While Grieving the Loss of Participant, We Should Celebrate the World It Made Possible (Opinion)

With a mission wholly unique at the time, make money while inspiring social change through entertainment, Participant Media managed to rewrite the rules of Hollywood during its all too short 20-year run. The studio singlehandedly proved to the world that you can produce unbelievably great films that have an impact, and audiences will go see them. Most studios and filmmakers working today owe a debt of gratitude to Jeff Skoll and his team of visionaries. That’s why the announcement that the studio will be shutting its doors felt like a gut punch, especially at a time when Hollywood is feeling a bit limp and lifeless.

Amidst the backdrop of faltering democracies, news and information channels that appear polarized, a marathon pandemic, and the proliferation of streaming, entertainment media still stands king as a unifier, capable of bringing together broad swathes of audiences. So, while Participant’s award-winning documentary “He Named Me Malala” should be required viewing for all young kids, the truth is the most far-reaching film touting female empowerment and gender equality may have come from last year’s “Barbie.” Masquerading as a horror film, Jordon Peele’s blockbuster “Get Out” turned out to be a compelling thought starter about generational trauma around slavery in a “post-racial” America. And while a prestige film like “Milk” may have changed some opinions around gay rights, it was the increased visibility of a defiant LGBTQ+ community and decades of popular, mainstream television like “Will and Grace,” “Glee,” “Modern Family,” and “Noah’s Arc” that helped push the issue forward. Audiences have shown us that they want entertainment with broader appeal and perhaps it’s time we meet them where they are. 

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Instead of seeing a world without Participant, I choose to see the world that Participant has made possible. And that’s a world where creators are needed more than ever. 

It is our duty to encourage fellow storytellers, film financiers, and artists to infuse their wildly entertaining films and shows with important and timely messages. And companies like MACRO, Madison Wells, and Picture Motion are already leading the charge. At 1Community, the co-finance and production company I founded 6-years ago, we believe entertainment should be both profitable and profound. Our mission is to fuse entertainment, and real-world impact to create a platform for dialogue and understanding. We set out to make popular films that are part of the zeitgeist, films that belong to the bigger conversation without dominating it. Films that can bring our now divided communities together once again.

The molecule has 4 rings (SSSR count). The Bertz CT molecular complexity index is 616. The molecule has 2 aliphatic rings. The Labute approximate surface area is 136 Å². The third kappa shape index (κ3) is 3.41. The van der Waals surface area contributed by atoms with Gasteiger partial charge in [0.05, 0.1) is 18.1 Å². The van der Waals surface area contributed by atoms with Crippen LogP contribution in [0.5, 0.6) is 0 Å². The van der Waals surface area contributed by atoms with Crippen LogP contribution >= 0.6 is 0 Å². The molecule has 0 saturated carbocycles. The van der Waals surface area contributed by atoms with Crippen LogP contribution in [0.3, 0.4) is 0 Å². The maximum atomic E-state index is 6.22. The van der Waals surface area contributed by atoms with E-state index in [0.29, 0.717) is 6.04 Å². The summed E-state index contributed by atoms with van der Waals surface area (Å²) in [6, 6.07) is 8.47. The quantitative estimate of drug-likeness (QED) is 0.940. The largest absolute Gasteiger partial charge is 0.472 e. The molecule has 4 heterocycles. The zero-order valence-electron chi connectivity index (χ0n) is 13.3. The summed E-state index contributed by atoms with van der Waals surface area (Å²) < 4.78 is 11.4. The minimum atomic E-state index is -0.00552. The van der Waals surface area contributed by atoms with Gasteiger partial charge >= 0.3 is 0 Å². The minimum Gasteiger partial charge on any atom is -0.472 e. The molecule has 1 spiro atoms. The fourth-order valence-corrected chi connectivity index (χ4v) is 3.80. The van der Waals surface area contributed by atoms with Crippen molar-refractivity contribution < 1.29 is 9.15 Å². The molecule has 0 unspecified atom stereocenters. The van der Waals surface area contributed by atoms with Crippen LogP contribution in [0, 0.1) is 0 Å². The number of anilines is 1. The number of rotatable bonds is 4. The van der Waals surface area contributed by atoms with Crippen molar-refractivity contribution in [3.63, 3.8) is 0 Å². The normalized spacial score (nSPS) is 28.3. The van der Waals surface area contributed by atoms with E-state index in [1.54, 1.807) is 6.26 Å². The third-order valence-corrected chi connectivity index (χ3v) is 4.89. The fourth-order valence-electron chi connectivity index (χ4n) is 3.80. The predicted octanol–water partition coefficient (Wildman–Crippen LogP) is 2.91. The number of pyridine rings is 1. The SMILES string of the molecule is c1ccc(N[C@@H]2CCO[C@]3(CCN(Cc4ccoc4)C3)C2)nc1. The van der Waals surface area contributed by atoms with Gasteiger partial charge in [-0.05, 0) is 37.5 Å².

Our upcoming feature “Nonnas,” is a comedic love letter to Italian-American matriarchs that tackles aging, and grief in an approachable way. “Firebreak” is a documentary series about the power of second chances featuring California inmates fighting the region’s devastating wildfires, the perfect mix of real-life action with a message of redemption and transformation.

These are the kinds of compelling stories we are dedicated to telling, stories that light up screens and inspire social change. Stories with the power to unify our fractured world. It’s time that we work together to evolve entertainment and help restore the industry we all love – and that’s work where “participants” are very much needed.

About the Author

Scott Budnick is a film producer, Founder of the Anti-Recidivism Coalition (ARC) and CEO of 1Community, an entertainment production and co-finance company using the power of storytelling to drive real-world impact.

As the Executive Vice President of Todd Phillips’ Green Hat Films, Budnick produced “Old School,” “Due Date,” and the highest-grossing R-rated comedy trilogy in film history, “The Hangover,” which grossed over $1.4 billion.

Since 2004, Scott has been a fierce advocate for social justice and a fairer judicial system. In 2003, he began volunteering with InsideOUT Writers (IOW), which brings creative writing into juvenile halls. In 2014, he founded ARC, whose mission is to reduce incarceration, improve the outcomes of formerly incarcerated individuals, and build healthier communities. ARC provides formerly incarcerated men and women with direct services such as housing, counseling, job training and opportunities, mentoring, and education. The organization also empowers and mobilizes its members to play a role in justice reform efforts through policy advocacy.

For his work with youth in the criminal justice system, Gov. Jerry Brown named Scott the 2012 California Governor’s Volunteer of the Year. He sits on the Board of State and Community Corrections and serves as a Board Member for President Barack Obama’s My Brother’s Keeper Alliance.

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